Between an Alaskan storm pushing cold air ahead of it and the natural inclinations of the incipient winter season, temperatures in the area have finally dipped down into the chilly realm. Last night, Mark did battle with the coal stove and got a fire going to keep the house warm. Unless we have more unexpected warm spells, we’ll be keeping the fire up through the winter as it’s far cheaper to heat the house with coal and wood, than the electric baseboard heaters that are the default heat source.

I grew up in houses heated with oil, forced air, or while in Europe, old-fashioned hot water radiators, so the big black beast of a coal stove in the basement that Mark purchased for us last year is a big mystery to me. Once it gets going and it’s properly fed on a regular basis, it keeps the fire going and the heat, very well. Getting it there is a bit of a chore though, and something that I need to learn how to do, so Mark isn’t the only one tending it.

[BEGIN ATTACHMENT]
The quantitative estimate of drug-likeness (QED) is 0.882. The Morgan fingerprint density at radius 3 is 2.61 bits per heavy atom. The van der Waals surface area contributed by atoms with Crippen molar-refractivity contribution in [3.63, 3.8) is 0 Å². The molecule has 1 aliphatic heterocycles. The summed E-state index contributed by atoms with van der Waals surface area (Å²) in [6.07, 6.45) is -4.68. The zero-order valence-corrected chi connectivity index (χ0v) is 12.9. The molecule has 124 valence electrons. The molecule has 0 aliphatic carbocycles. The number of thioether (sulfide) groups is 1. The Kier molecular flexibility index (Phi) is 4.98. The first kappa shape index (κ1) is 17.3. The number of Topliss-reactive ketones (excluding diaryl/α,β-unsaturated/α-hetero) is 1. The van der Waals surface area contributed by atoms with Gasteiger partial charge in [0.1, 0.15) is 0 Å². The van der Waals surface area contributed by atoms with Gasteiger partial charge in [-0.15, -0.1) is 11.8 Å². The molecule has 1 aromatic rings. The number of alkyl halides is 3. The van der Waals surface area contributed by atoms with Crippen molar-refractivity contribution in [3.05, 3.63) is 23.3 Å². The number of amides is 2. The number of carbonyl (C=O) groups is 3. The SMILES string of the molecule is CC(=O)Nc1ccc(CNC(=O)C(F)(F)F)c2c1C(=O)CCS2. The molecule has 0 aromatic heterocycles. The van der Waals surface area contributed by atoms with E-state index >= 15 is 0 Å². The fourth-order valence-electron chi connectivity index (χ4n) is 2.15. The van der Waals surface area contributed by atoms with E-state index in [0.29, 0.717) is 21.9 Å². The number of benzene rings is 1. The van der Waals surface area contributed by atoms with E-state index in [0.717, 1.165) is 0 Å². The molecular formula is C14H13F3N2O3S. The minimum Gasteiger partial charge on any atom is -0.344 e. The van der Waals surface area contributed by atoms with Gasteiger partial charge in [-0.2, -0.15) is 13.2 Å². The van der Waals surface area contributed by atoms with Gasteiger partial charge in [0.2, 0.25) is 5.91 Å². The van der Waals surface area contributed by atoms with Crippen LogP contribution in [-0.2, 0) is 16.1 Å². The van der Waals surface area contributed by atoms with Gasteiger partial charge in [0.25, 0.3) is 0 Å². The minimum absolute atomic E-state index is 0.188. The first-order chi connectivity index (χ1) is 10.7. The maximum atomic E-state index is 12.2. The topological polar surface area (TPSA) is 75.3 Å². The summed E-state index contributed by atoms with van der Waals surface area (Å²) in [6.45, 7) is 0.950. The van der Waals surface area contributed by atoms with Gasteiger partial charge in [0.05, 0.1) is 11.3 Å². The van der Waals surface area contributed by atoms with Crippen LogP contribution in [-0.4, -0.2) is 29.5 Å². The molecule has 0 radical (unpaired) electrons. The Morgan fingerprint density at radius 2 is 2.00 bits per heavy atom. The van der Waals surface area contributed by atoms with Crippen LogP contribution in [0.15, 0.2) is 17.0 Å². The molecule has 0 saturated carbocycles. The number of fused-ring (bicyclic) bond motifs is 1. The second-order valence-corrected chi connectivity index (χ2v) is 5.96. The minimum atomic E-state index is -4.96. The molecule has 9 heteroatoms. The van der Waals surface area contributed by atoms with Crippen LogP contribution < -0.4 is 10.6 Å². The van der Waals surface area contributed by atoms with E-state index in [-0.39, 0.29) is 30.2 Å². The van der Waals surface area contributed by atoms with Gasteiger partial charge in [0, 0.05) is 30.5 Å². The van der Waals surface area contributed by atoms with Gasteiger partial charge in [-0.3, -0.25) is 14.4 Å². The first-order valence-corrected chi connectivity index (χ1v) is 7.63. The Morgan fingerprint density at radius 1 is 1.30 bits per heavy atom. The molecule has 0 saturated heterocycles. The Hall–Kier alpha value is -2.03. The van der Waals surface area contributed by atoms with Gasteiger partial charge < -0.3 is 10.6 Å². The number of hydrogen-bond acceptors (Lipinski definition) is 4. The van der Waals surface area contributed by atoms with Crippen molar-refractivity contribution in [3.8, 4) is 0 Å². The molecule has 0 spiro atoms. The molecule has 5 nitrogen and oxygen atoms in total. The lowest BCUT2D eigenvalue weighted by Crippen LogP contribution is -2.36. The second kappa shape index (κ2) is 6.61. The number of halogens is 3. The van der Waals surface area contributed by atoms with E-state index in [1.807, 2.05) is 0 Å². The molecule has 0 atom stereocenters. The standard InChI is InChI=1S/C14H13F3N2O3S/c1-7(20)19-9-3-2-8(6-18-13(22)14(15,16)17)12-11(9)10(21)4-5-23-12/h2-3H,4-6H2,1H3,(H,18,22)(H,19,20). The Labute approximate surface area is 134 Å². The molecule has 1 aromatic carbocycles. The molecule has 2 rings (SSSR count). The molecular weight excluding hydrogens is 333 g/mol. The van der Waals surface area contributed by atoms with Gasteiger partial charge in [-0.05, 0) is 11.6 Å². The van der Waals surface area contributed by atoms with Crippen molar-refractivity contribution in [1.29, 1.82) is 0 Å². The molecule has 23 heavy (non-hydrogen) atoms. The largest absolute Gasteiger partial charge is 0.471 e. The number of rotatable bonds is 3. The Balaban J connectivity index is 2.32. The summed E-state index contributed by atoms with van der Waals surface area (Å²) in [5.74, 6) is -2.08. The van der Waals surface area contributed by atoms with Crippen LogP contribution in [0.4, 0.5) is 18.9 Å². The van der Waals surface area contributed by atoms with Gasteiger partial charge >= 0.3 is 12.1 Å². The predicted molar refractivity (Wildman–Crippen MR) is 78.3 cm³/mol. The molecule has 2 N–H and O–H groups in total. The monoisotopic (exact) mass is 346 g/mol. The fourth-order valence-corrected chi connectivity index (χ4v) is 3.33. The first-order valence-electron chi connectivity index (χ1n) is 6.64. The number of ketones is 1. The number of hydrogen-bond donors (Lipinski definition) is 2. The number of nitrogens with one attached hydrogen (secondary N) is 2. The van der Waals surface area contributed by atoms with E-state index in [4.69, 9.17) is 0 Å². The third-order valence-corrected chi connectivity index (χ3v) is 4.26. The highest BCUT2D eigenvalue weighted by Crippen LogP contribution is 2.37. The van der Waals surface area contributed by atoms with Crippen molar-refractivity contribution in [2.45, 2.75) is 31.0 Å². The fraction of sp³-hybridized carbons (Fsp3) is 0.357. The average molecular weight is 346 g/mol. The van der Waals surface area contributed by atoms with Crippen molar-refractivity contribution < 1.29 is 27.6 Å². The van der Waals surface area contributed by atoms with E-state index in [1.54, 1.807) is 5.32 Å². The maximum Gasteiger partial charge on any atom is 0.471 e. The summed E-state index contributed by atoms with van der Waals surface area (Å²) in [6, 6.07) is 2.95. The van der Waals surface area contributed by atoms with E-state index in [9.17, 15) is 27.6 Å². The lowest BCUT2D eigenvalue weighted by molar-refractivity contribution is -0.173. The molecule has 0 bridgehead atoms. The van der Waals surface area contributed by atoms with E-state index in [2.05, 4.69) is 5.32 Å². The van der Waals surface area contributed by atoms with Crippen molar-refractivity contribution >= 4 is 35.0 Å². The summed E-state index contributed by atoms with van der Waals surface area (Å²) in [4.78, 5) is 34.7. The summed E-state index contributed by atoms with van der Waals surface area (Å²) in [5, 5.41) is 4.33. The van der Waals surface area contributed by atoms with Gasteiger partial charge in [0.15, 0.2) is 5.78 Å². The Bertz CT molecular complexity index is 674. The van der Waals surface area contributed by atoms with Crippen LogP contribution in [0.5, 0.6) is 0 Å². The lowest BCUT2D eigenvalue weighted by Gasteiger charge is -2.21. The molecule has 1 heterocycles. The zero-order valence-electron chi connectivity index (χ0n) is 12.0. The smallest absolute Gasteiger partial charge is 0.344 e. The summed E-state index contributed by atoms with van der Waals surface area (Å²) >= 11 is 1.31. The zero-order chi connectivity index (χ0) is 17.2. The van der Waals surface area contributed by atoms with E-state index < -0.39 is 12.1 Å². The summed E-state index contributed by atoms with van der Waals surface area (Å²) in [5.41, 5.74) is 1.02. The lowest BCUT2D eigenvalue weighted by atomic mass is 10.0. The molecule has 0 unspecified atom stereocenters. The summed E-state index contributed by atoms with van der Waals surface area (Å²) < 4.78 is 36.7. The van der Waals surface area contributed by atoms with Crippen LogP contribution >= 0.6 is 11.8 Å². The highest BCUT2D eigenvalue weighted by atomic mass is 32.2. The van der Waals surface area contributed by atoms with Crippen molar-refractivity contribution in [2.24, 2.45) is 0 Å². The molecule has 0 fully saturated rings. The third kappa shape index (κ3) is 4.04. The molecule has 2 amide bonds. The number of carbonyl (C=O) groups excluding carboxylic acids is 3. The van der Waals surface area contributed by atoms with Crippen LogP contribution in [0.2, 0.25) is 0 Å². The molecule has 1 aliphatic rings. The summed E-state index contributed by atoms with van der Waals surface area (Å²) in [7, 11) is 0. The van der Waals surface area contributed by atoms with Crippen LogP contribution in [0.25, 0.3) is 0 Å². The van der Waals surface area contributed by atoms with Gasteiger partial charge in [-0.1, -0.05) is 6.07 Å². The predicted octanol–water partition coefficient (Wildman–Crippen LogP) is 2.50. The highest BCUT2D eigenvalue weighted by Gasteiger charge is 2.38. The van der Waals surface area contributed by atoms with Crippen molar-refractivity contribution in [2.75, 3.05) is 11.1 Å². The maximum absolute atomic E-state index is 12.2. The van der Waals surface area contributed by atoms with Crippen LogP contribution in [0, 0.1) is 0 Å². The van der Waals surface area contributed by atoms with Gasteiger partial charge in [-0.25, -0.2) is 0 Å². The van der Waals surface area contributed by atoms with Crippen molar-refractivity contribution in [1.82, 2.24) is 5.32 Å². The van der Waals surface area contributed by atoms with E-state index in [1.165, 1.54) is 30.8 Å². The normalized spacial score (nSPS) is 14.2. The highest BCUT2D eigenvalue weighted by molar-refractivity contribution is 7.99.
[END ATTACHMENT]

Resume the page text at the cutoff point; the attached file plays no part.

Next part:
The fireplace on the other hand, I can manage, but unfortunately we were not proactive about putting in a supply of firewood for this winter, so we’re under-supplied to supplement the coal stove with a wood fire in the fireplace upstairs for the time being. As it gets colder, a daily chore for the big boys is collecting kindling from the acre of woods around the house. They’re also still learning about proper stick size, and neat stacking to make it easy to access the materials to get a fire started. They’ve been city kids for most of their lives, so even though we’ve lived in the house for over a year, they’re still learning how to live in the country and adjusting to a slightly different set of necessities.

I think it’s good for them to learn a different way of living than what they’ve been familiar with in the past. I’m hoping it’ll give them a greater degree of independence and understanding, so they know how to take care of themselves, how to stay warm in winter, beyond just turning up the thermostat.